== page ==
Perhaps inline with the button or reed switch we can add a variable resistor? I don't know if all controllers use only and on/off 5V signal, or if "some" controllers use a variable signal to adjust how much regen is used?

I freely confess I am halfway to being an idiot when it comes to electronics, I'm just hoping to stumble across a question where the answer results in a cheap and easy advance for all of the DIY builders.

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Re: The ol Wineboy horn button regen trick

Post by Harold in CR » Apr 29 2014 7:45pm

John, You know the hills I will SOON be riding on. Can the Mini-monster use some sort of variable regen, when I'm going down the long hills? I don't think I want to be feathering the throttle trying to maintain speed and control the regen slowing me too much, correct ?

I don't want to become road patch material, just yet. :roll: :roll:

I never rode any hills when I was riding your bikes. Where does one find this Chinese horn button you speak of ?
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Re: The ol Wineboy horn button regen trick

Post by teslanv » Apr 29 2014 8:41pm

It seems to me that the regen is a simple open or closed circuit (normally closed?). I would assume closed circuit (wires connected) is regen "off" and an open circuit (wires not connected) is regen "on"

Wouldn't a horn button have the reverse operation (normally open)?

Or is the regen circuit a normally open circuit like a horn button?
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Re: The ol Wineboy horn button regen trick

Post by Hyena » Apr 29 2014 11:44pm

Wow dogman, how can such an ebike guru be so behind the times :P
I've never been a fan of the ebrake levers and have been using horn buttons since golden motor started supplying them with their magic pie kits back in 09 (ok the pissing contest to see who was doing this first is now on :lol: )
The ones integrated with the throttle are good but I prefer this style as it can go on the left hand side so you can activate it with your thumb while still modulating the front brakes as precisely as you like. You can still activate the rear lever with the same hand but it feels a little less precise if you're holding your thumb on the button while squeezing the lever with your other few fingers.
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They are a bit flimsy though and I did manage to break one in a light crash.

When I built up my custom stealth a few years back I switched to motorcycle switch gear. It's heavier duty, the buttons feel nicer to operate and it looks cooler too.
I had a pretty big crash that resulted in bending the crmo frame and burying the handlebars into the ground. The body of the switch cluster took a good grazing but being alloy it otherwise held up well. I highly recommend these to anyone with basic skills above and beyond plug and play kits (ie. you need to solder and extend the wires back to the controller)

Image


Teslanv, simple on-off regen is activated on most controllers by earthing the relevant pin (BK on the infineon series). So you need a normally open momentary switch between ground and that pin to activate it. You may be thinking of ebrake levers which still use a NO switch but they operate in the opposite fashion to a normal press button. Ie they actually close when the button is released rather than pushed in - at rest the button is pressed in by the brake lever and the switch closes when the lever is pulled and allows the button to pop out.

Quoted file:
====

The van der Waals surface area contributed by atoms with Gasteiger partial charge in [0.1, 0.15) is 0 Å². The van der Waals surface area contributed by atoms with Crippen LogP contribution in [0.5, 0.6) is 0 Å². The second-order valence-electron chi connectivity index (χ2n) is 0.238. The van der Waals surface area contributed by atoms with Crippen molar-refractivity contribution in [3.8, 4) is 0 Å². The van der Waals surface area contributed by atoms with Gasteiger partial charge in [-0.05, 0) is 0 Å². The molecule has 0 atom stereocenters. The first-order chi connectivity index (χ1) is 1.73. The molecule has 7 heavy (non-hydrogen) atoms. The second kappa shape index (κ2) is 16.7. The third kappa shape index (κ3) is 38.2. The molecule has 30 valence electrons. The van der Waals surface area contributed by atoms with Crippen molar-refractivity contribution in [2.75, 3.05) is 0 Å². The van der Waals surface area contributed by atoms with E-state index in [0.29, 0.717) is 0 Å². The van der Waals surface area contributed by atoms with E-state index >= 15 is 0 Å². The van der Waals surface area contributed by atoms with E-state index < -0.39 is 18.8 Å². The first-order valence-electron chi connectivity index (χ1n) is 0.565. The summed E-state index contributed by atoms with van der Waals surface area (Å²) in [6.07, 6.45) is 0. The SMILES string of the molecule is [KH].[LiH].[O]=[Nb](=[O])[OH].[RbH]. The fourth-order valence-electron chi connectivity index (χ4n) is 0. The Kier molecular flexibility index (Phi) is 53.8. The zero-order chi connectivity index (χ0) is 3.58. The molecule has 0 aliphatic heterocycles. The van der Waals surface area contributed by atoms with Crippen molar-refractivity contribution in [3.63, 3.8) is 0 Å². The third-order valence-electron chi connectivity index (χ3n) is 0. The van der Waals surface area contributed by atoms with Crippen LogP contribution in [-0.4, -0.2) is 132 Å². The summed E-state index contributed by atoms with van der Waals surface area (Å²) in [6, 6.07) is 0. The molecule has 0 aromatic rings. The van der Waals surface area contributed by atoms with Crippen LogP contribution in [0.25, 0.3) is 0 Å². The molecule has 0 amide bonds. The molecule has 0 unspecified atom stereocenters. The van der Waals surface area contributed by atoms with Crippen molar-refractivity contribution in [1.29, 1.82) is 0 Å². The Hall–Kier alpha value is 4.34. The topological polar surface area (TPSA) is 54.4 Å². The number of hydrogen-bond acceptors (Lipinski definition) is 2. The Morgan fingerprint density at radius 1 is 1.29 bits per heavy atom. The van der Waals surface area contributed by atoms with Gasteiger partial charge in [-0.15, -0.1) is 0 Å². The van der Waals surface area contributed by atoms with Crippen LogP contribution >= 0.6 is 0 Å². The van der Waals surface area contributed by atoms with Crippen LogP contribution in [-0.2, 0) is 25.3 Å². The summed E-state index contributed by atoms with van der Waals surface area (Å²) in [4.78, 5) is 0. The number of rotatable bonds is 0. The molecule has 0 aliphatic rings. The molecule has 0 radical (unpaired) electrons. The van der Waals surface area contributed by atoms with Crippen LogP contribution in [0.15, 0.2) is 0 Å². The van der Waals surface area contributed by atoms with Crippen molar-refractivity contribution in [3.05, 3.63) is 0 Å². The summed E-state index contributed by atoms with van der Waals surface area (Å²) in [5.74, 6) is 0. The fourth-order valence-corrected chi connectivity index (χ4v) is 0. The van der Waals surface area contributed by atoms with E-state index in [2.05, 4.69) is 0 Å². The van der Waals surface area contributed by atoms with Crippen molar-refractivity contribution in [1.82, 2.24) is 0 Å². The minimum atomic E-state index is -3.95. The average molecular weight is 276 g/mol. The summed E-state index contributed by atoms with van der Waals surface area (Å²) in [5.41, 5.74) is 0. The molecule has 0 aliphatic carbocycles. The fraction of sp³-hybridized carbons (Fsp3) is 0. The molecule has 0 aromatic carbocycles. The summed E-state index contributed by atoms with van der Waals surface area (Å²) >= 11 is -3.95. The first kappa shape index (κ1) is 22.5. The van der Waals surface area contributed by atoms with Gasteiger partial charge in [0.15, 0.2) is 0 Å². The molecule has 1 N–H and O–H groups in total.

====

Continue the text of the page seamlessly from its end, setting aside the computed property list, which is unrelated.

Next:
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Re: The ol Wineboy horn button regen trick

Post by amberwolf » Apr 29 2014 11:57pm

I like the horn button idea...I'd use the one on my ex-scooter handlebar control cluster, but it is being used by the pair of car horns. So I'm presently using two parallel brake levers on hte left side--one is for the brakelight and will be for the rear mechanical brake once I weld studs on (if I ever get around to it), and the other is the regen ebrake (presently on the front wheel). The rigthhand only has the one brake lever, which is just for the mechanical front brake. If I were to have both motors on htere front and rear, with regen available on each one, I'd probably add another lever just for regen on the righthand, too.

So with normal braking "instincts" I can use any or all of the levers as needed, with my thumbs free to use on controls or whatever. (or to hold on better if I have to :lol:).

But the button would probably work better for most people. :)

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Re: The ol Wineboy horn button regen trick

Post by dogman dan » Apr 30 2014 7:27am

Well, starts with I wasn't using any controllers with a regen function enabled. And I just confirmed how close to worthless it can be for range extension.

I was just ignoring regen, and threads about it, because I was simply not considering putting a lousy set of brake levers on my bikes. And I was too lazy to build on some reed switches. And I consider the ebrake cutoff a joke inspired by bike laws written by morons.

Rode Wineboys bike, and the scales fell from my eyes. Having a choice to use regen or not, not having the regen tied to my regular brake handles had big appeal. Then add that I'm recovering from my health problems enough to go to the mountains to ride again, and suddenly regen looks better than I ever thought possible.

BACK TO BASICS. On controllers such as the Infineon, regen is enabled by connecting two pads on the controller. I don't know controllers good enough to say which two, but the info is there someplace, in the Infineon controller hack threads.

In my case, and fairly common, there are two wires of the same color coming out of the controller, Connect the plug, and now regen is turned on in the controller. This enables the controller to have regen function.

Then, to turn on regen at a given moment, pulling the brake handle of ebrakes closes the E brake wire, 5v circuit. This both cuts power to the controller, and starts regen happening. If the regen is not enabled, the brake wires just cut power.